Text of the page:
A relatively new family of steel grades, called Hybrid Steels, is well-suited to meet the demands of high-stress, high-temperature applications in which mechanical and fatigue strength are critical. These steels are strengthened by an alloying philosophy combining precipitate phases and adding aluminum as an alloying element.
Steels have traditionally been divided into separate categories of tool steel, stainless steel and low-alloy engineering steel, as well as more sophisticated maraging steels. That changed in 2017 when Ovako launched its “Hybrid Steel” – a new family of grades with a new alloying philosophy. It challenges those long-established divisions by merging sets of properties from each category into one high-performance steel (Fig. 1).
The new steel family is called Hybrid Steel (HS) because it is strengthened by a combination of two well-established precipitate phases: alloy carbide and intermetallic. Furthermore, this steel family is made possible by a creative alloying philosophy that minimizes segregation. Most importantly, aluminum has been added in significant amounts, which has enabled a uniquely strong combination of attractive properties. This element reacts with nickel to form very small intermetallic precipitates, but nearer the surface it also helps to form an oxide barrier.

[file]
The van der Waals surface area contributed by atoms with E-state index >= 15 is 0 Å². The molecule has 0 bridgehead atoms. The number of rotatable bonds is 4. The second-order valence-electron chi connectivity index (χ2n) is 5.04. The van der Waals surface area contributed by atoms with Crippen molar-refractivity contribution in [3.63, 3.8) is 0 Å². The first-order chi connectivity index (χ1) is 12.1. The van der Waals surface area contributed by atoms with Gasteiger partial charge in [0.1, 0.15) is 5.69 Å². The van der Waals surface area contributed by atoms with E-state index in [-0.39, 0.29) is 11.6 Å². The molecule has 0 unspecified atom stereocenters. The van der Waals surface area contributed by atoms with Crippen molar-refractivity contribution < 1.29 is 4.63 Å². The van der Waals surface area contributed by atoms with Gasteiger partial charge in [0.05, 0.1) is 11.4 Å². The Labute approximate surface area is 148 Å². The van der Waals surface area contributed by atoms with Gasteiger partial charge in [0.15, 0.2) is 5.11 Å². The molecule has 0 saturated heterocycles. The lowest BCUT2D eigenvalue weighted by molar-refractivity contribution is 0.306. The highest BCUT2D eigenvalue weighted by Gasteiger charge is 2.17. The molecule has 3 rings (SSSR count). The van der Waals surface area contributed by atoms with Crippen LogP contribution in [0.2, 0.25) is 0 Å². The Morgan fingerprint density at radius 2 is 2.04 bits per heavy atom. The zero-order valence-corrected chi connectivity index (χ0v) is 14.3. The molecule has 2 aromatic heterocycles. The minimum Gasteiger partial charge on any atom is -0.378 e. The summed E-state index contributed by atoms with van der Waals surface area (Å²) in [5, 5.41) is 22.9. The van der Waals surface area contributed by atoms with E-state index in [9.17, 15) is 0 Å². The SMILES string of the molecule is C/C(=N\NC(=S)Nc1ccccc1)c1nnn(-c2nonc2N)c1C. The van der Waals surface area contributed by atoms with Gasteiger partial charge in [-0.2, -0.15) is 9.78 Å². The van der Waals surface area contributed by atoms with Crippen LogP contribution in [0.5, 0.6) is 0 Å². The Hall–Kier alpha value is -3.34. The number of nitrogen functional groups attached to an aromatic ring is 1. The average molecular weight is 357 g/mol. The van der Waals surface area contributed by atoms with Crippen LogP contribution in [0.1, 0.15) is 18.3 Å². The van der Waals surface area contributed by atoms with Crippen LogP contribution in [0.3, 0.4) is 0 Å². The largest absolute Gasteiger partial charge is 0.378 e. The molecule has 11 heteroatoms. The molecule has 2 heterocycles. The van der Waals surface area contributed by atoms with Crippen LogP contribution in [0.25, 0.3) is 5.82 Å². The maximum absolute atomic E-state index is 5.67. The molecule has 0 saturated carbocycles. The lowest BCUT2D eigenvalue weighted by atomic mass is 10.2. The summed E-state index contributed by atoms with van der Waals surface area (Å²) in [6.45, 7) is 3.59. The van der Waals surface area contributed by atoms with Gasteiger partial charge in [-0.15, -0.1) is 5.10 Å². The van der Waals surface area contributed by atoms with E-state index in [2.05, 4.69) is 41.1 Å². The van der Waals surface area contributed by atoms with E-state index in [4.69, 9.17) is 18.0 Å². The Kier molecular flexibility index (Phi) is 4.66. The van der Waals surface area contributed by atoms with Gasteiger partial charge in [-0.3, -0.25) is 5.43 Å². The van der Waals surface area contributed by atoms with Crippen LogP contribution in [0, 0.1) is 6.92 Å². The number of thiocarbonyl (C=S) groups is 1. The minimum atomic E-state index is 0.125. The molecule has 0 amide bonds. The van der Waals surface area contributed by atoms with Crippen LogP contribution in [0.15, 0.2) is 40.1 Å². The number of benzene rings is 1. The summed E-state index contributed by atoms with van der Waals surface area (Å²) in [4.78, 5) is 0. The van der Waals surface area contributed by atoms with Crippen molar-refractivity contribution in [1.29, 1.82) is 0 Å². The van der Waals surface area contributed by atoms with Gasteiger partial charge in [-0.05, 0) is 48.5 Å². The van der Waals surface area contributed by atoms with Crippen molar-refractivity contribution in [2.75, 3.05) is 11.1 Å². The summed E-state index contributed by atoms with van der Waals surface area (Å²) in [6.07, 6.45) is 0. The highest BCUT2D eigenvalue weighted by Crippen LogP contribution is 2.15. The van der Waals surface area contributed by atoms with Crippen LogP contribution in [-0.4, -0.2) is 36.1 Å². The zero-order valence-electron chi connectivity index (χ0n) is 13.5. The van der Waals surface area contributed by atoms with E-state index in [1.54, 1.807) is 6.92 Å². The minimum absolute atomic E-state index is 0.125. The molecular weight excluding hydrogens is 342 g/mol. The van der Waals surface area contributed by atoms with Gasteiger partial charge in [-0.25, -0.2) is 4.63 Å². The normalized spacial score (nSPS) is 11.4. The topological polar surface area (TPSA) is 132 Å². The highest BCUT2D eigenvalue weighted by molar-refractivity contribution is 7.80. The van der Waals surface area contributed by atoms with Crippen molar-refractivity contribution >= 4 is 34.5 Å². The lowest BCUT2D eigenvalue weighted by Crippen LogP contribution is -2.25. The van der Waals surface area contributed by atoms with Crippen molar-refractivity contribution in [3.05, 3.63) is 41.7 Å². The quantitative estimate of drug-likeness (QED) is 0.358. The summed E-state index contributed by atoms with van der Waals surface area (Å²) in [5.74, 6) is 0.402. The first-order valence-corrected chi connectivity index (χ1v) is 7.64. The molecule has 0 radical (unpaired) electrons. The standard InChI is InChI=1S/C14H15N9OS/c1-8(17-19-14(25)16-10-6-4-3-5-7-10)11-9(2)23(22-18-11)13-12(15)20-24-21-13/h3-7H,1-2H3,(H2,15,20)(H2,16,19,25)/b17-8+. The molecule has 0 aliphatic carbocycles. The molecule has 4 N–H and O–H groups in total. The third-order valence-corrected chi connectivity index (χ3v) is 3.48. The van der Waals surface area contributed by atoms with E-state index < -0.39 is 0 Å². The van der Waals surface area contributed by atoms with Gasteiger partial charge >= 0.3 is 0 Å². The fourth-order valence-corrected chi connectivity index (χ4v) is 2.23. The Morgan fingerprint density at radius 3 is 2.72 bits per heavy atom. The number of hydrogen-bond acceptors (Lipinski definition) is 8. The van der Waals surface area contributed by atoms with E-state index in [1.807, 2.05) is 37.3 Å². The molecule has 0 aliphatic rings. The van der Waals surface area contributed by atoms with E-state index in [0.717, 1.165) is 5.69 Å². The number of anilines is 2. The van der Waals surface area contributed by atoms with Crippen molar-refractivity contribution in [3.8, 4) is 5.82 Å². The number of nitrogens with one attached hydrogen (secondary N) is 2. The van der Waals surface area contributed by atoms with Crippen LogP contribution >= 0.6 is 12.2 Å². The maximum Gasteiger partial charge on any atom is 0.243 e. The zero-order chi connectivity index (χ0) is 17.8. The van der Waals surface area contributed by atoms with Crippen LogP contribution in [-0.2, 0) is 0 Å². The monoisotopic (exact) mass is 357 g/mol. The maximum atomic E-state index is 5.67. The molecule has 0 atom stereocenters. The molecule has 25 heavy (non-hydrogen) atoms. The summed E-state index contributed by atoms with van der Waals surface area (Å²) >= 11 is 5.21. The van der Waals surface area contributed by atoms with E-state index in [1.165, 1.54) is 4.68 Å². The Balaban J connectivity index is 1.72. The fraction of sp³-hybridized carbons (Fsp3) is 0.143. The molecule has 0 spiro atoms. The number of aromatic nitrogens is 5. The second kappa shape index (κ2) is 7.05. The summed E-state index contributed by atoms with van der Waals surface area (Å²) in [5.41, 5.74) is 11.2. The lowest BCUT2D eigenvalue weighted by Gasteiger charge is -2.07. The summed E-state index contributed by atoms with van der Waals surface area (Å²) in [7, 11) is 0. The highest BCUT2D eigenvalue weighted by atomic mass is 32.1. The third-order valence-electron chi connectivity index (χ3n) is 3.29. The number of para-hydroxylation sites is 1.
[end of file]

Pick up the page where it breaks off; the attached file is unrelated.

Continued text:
Check out the October 2020 issue of FORGE, featuring our cover story on "Fever Screening and Forging Quality". Other features include "Forging with Hybrid Steel", "FutureForge in Scotland: The Goldilocks Effect", and much more.